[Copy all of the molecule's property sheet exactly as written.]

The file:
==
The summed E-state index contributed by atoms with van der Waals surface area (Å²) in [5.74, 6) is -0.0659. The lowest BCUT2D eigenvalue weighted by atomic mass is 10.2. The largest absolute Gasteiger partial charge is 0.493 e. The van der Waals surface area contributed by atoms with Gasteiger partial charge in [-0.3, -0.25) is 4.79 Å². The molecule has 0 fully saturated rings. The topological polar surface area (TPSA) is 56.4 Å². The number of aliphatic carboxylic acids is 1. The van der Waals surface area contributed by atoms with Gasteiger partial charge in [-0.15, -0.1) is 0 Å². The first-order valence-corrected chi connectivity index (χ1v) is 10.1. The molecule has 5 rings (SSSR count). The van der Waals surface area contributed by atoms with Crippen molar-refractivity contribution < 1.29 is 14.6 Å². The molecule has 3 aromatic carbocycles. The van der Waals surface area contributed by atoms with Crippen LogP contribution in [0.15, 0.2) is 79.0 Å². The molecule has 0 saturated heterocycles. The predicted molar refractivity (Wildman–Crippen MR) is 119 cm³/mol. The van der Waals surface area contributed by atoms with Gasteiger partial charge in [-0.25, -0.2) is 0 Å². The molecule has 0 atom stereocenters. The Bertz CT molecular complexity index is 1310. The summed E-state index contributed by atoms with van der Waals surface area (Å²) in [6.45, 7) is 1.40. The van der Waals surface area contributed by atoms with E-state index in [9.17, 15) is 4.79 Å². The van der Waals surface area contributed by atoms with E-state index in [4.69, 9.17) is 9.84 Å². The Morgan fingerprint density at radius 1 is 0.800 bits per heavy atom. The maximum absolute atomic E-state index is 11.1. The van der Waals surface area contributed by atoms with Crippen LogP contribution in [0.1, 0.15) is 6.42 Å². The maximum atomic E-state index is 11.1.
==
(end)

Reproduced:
The summed E-state index contributed by atoms with van der Waals surface area (Å²) in [5.74, 6) is -0.0659. The lowest BCUT2D eigenvalue weighted by atomic mass is 10.2. The largest absolute Gasteiger partial charge is 0.493 e. The van der Waals surface area contributed by atoms with Gasteiger partial charge in [-0.3, -0.25) is 4.79 Å². The molecule has 0 fully saturated rings. The topological polar surface area (TPSA) is 56.4 Å². The number of aliphatic carboxylic acids is 1. The van der Waals surface area contributed by atoms with Gasteiger partial charge in [-0.15, -0.1) is 0 Å². The first-order valence-corrected chi connectivity index (χ1v) is 10.1. The molecule has 5 rings (SSSR count). The van der Waals surface area contributed by atoms with Crippen molar-refractivity contribution < 1.29 is 14.6 Å². The molecule has 3 aromatic carbocycles. The van der Waals surface area contributed by atoms with Crippen LogP contribution in [0.15, 0.2) is 79.0 Å². The molecule has 0 saturated heterocycles. The predicted molar refractivity (Wildman–Crippen MR) is 119 cm³/mol. The van der Waals surface area contributed by atoms with Gasteiger partial charge in [-0.25, -0.2) is 0 Å². The molecule has 0 atom stereocenters. The Bertz CT molecular complexity index is 1310. The summed E-state index contributed by atoms with van der Waals surface area (Å²) in [6.45, 7) is 1.40. The van der Waals surface area contributed by atoms with E-state index in [9.17, 15) is 4.79 Å². The van der Waals surface area contributed by atoms with E-state index in [4.69, 9.17) is 9.84 Å². The Morgan fingerprint density at radius 1 is 0.800 bits per heavy atom. The maximum absolute atomic E-state index is 11.1. The van der Waals surface area contributed by atoms with Crippen LogP contribution in [0.1, 0.15) is 6.42 Å². The maximum atomic E-state index is 11.1.